Well, wow. It’s been quite some time since I’ve raced through books at this pace, reading all three in less than a week, and not a vacation week! Catching Fire was very interesting, continuing on the same sort of plotlines as the first novel, yet at an accelerated and possibly more suspenseful pace. The final book, Mockingjay, really took the story the only place it could conceivably go, and while I predicted the climax, that somehow didn’t make it any less intense. Yes, this series is almost entirely plot driven, with characters sketched out in the starkest of terms, but it’s a stark story about a stark existence, so it works.
And now, if you have not read these books and there’s even the slightest chance that you might pick them up in the next couple years (and I recommend you do), stop now, because I don’t think I can discuss them in any depth without spoiling them for those that haven’t read them. So, here’s your warning.
Ok. So you’ve read these? Excellent. Here’s my take:
Catching Fire is a lot like the Hunger Games since it involves the Quarter Quell a more intense set of Games held every 25th year, and Peeta and Katniss have to participate again, conveniently. When the plot took this expected turn, I was a little concerned, as I didn’t really want to read another account of surviving the horrid games, but luckily, these were different, with a strange alliance forming among the tributes.
That everyone had to be manipulated by other forces, either the Capitol or the Rebellion, was a little much. In some ways, it made sense that Haymitch and others trusted these two teenagers with so little of the greater plan. On the other hand, with them risking their life as they were, and since they were supposed to be fairly clever, it seems a little too much that they absolutely had to be controlled and let in on very little of the master plan. While it may have made for some suspenseful reading, I think it could have been just as suspenseful had the main characters known their ultimate purpose.
By Mockingjay, I was definitely tired of the love triangle. Luckily, there wasn’t too much harping on it, since Peeta was absent through most of the first half, and just plan mad through most of the latter. Gale’s militaristic tendencies came out with perhaps too much force, but much of that was set in the earlier two books with his comments against the Capital and talk of organizing an uprising in the mines.
I am really not sure why it seems many people hated this book; I can’t say where else the plot could have gone without ending in the bleakest of ways. I definitely appreciated that President Coin was painted as just another version of Snow, with her own agenda for seeking power by any means possible, using her own rebel people as disposable pawns to be manipulated into doing her will. As soon as this image of her began to emerge, the reader can easily predict the climax, although not necessarily the denouement and conclusion.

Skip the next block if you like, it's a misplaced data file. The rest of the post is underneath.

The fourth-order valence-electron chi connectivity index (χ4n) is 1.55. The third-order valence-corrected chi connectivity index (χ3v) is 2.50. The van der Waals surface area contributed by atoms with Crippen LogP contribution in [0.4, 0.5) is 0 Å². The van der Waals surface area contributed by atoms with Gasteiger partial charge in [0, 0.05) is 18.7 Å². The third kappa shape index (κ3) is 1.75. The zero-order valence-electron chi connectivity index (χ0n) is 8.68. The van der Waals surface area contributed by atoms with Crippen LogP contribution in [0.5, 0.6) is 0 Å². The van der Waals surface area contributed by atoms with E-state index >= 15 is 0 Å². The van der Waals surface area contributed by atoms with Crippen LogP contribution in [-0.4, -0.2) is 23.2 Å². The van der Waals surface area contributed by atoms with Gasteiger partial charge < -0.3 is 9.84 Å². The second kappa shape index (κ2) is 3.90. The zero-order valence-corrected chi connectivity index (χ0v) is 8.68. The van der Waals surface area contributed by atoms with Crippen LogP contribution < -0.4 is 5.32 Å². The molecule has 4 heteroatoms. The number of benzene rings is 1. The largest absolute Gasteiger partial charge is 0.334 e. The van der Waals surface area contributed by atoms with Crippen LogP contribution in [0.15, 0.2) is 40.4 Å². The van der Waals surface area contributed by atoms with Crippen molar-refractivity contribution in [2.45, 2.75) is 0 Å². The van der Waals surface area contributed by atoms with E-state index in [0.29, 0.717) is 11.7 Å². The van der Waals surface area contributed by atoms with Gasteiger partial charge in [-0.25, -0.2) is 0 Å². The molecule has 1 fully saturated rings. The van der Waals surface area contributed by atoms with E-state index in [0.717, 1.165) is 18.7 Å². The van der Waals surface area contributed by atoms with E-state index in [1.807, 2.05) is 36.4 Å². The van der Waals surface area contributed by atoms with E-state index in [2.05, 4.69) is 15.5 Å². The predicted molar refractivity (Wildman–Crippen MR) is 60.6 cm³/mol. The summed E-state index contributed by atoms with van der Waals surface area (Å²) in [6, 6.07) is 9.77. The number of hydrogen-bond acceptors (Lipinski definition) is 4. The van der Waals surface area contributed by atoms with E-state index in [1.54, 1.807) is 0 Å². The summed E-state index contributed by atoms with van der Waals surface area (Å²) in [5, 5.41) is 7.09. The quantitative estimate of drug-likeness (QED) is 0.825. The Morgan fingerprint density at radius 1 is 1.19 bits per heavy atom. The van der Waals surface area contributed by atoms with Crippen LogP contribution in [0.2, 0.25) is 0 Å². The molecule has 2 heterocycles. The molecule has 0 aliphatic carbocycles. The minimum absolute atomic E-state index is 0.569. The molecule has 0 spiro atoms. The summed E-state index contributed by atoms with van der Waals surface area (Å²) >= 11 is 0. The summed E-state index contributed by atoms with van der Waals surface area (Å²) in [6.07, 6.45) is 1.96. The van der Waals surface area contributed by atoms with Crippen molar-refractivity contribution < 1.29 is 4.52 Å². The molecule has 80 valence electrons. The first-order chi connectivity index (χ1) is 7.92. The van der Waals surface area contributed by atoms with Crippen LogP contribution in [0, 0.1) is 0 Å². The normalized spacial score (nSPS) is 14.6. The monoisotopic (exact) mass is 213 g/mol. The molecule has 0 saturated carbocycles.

I originally did not appreciate what happened to Prim, thinking it a poor plot device both to play on the reader’s sympathies and move the plot in a different direction, but I felt the explanation – Coin’s willingness to do whatever it took to keep Katniss in line and to retain power for herself – ultimately made sense in the context of the story.
I did thoroughly enjoy this book – this trilogy, really, and it’s views on power and human resilience. Yes the characters were a little unreliable and unpredictable, but in situations of great stress and dire circumstances, how could they behave consistently and predictably? I do wish there was at least a little character growth, beyond Katniss succumbing to Peeta’s affection and eventually creating a family. She seemed mostly a pawn, after all that. She was mostly exploited and carefully maneuvered into everyone of her honorable choices, so that they weren’t necessarily her choices at all. I’m not sure what this says about a strong female character.
Further, gender issues were pretty much a non-issue in this dark dystopian future. Women were often in command in military operations, and men never seemed to have a problem with women in positions of authority. It was never discussed as being odd or out of place. They were not beyond corruption, as in President Coin’s case. But then… the characteristics that seemed most valued – aggression, perseverance, physical strength and fortitude, military strategizing, fighting, surviving against great physical odds, hunting, etc – are all characteristics that are considered to be stereotypically masculine. Only one revered ability – healing – is generally thought to be a stereotypically female quality.
Small criticisms really. I can’t seem to get away without pointing out flaws. But writing is an extension of our humanity, and we are far from perfect – so there must always be flaws to find.
Overall, though, a fantastic trilogy that might make you think a little about the plight of human greed and power dynamics, if you let it. If you don’t, it’s still very entertaining.